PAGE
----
Today's equivalent is the flag and the National Anthem - representing the state, its laws, and its ideals. Standing at attention before the flag and chanting a pledge of allegiance to the state, or listening to the National Anthem, is literally like a religious ritual - a secular rite that everyone is expected to take part in.
You may not agree that there is anything idolatrous in showing respect for the flag or chanting a pledge of allegiance to the state with your hand over your heart. But the earliest Christians would disagree with you. You, in fact, are on the side of the people who persecuted the early Christians for being "bad Romans." I'm sure those people also wondered aloud why Christians "didn't just leave if they hate it so much."
Every few years, the record for the largest mass shooting in U.S. history is broken. Previously, it was Virginia Tech, in 2007. Then it was Orlando, in 2016. Now it's Las Vegas, in 2017. The record has literally been broken 3 times in 10 years. 6 of the 10 largest mass shooting in U.S. history have occurred in that same time frame.
If you think we don't need more laws to address this, you are an asshole. In fact, you're not just an asshole, you are a 10 out of 10 on the asshole range. Yes, I mean you.
Las Vegas is not going to change anything. And the reason why is because so many people - assholes - are profoundly emotionally connected to their belief in the "right to bear arms." They have gulped down the NRA kool-aid and they have been suckered into believing the gun lobby's interpretation of the 2nd Amendment. And they've elected leaders who agree with them.
I read a report saying that a country music guitarist, who performed shortly before the shooting in Las Vegas, has come out saying that while he used to be a big 2nd Amendment guy, Las Vegas has changed his mind. You know what? Glad you changed your mind, but you're still an asshole. Know why? Because if it takes experiencing a mass shooting in real life before you have enough empathy and basic human decency to support sensible gun control legislation, you might be an asshole!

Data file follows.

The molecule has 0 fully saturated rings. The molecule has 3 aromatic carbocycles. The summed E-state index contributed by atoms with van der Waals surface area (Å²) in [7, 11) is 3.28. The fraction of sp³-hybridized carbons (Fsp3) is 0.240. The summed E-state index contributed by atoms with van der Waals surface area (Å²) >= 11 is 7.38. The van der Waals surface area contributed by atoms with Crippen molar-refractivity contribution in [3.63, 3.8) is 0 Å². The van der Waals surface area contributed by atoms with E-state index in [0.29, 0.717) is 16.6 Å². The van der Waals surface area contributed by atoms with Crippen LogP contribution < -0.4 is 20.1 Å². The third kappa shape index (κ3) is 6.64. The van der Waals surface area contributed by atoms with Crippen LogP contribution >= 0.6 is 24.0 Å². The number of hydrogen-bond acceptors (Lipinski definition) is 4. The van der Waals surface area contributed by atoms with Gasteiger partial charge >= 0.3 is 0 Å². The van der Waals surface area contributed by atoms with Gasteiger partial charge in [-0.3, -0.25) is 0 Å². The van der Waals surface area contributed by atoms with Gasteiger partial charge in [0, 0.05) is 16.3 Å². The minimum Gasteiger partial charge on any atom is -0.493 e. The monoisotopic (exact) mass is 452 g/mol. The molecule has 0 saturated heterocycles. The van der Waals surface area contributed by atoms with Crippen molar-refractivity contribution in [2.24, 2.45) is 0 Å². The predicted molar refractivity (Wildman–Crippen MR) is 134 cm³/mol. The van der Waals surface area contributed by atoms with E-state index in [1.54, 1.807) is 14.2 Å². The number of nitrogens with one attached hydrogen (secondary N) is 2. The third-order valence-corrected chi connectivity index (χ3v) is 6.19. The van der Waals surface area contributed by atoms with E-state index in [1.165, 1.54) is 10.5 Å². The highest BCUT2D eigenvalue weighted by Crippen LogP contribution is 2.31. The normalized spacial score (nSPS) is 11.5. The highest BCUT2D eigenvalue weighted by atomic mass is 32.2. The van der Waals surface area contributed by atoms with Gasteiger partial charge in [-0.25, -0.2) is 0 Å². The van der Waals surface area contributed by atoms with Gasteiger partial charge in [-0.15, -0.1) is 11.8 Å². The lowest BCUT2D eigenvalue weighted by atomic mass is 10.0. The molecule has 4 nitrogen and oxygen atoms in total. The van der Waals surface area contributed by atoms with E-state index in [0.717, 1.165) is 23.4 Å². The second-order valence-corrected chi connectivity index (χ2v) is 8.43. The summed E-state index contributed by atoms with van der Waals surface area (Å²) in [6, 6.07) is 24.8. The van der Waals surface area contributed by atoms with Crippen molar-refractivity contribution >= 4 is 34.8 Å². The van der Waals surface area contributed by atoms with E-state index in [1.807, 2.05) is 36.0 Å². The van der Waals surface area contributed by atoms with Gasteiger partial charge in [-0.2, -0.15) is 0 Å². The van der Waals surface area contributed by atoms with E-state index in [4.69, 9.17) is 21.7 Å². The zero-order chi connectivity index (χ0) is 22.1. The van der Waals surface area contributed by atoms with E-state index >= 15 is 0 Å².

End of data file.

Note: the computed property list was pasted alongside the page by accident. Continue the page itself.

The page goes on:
I'm glad he's changed his mind, and I'm glad he's using his platform to advertise his change of mind, but he's still an asshole. Instead of being a 10 on the asshole scale, he's maybe moved up to an 8. Short of becoming a full-fledged gun control advocate, however, he will remain an asshole in my book.
As far as I'm concerned, you had a free pass on your views on gun control ... right up until Sandy Hook in 2012. That was the mass shooting where 20 school children were slaughtered at school by a previously law-abiding citizen with legally-obtained guns. If 20 dead school children didn't change your mind, guess what? You're a fucking asshole.
The black bean and rice 3-way at Skyline is significantly better than the original Skyline 3-way. The reason why is because the original Skyline 3-way is just spaghetti with cheese and a funny-tasting, cinnamon-flavored, diarrhea-colored and -textured meat sauce that Skyline mistakenly believes is "chili."